Freelining with Mike Freeman: The Christmas card dilemma

The holidays bring out an annual dilemma: do you know who is, and isn't, in the holiday spirit this year?

The holidays bring out an annual dilemma: do you know who is, and isn’t, in the holiday spirit this year?


On Thanksgiving morning, I got my start on writing my Christmas cards. I like to say something in the cards, although one thing I’ve noticed is that in the age of social media, my world has shrunk. Virtually everyone I wanted to send a card to is on a social media site like Facebook, and knows everything I’ve been up to this year. Only a small handful of people — maybe six or seven — don’t use these sites, and that Christmas card I’m writing out is the first time I’ve reached out to them in a year.
In those instances, I like to “catch up,” in a sense — to let them know what my 2014 was like. It’s always an odd thing to ponder: how do you sum up a whole year in a small card?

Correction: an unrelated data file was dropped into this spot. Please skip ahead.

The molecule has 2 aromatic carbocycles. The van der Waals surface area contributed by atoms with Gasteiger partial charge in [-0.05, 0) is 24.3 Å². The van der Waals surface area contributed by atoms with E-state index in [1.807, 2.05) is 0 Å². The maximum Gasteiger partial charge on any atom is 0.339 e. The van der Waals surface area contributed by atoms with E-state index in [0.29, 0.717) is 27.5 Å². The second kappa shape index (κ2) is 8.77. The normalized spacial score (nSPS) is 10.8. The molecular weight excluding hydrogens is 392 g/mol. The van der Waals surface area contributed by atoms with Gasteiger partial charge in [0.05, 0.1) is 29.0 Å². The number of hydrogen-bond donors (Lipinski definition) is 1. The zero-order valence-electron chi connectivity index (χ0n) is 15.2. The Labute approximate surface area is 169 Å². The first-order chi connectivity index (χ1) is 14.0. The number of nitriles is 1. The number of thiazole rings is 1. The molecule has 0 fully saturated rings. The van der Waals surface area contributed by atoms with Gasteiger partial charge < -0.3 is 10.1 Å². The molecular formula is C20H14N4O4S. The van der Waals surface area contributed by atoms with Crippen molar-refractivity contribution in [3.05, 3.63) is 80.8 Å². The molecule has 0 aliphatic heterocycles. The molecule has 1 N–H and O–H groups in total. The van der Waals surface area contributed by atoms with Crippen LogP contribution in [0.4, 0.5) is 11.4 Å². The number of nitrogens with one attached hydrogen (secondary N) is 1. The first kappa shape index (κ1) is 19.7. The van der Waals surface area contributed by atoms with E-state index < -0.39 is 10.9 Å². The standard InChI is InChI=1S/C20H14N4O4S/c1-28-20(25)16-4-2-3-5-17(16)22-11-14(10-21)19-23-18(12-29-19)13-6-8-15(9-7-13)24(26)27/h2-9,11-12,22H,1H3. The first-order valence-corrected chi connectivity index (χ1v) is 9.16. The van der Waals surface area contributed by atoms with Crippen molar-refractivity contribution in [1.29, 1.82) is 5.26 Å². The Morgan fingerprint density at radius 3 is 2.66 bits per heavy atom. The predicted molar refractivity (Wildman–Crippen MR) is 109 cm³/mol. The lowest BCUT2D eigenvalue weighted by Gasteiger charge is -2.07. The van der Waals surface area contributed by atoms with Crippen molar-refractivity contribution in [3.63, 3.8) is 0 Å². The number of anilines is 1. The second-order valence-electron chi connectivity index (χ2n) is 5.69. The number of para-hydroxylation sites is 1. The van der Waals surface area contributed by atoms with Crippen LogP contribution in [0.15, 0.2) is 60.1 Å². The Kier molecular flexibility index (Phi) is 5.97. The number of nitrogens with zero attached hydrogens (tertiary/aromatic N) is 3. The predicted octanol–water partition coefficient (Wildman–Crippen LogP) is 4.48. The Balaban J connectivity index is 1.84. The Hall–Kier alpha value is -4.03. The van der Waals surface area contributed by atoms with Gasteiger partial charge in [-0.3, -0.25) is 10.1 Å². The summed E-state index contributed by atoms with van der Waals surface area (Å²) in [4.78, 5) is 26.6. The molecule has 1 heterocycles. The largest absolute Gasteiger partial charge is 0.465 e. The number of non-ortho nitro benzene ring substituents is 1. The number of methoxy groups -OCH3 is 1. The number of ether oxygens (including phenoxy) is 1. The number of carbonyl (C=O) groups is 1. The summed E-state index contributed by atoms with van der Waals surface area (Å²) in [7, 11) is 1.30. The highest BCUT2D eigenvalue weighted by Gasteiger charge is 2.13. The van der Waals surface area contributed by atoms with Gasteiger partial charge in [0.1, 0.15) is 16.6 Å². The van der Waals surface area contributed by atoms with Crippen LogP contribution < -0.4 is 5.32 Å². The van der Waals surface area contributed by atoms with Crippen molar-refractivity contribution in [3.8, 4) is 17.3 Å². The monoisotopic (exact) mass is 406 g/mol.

I have friends who solve it by sending out a one-or-two page letter that tells you everything: where they went on vacation this year, what their health problems were, what the kids and grandkids were up to, etc. I avoid going into that much detail.
One thing I did realize as I was sitting there, with the card in my hand and a pen in the other, is that 2014 was, clear and away, the happiest year I’ve had in a very long time — mainly drama free, with no rough waves coming across the ocean, and more like watching a beautiful lake where the water is calm and still. I haven’t had a year this enjoyable since perhaps 2009.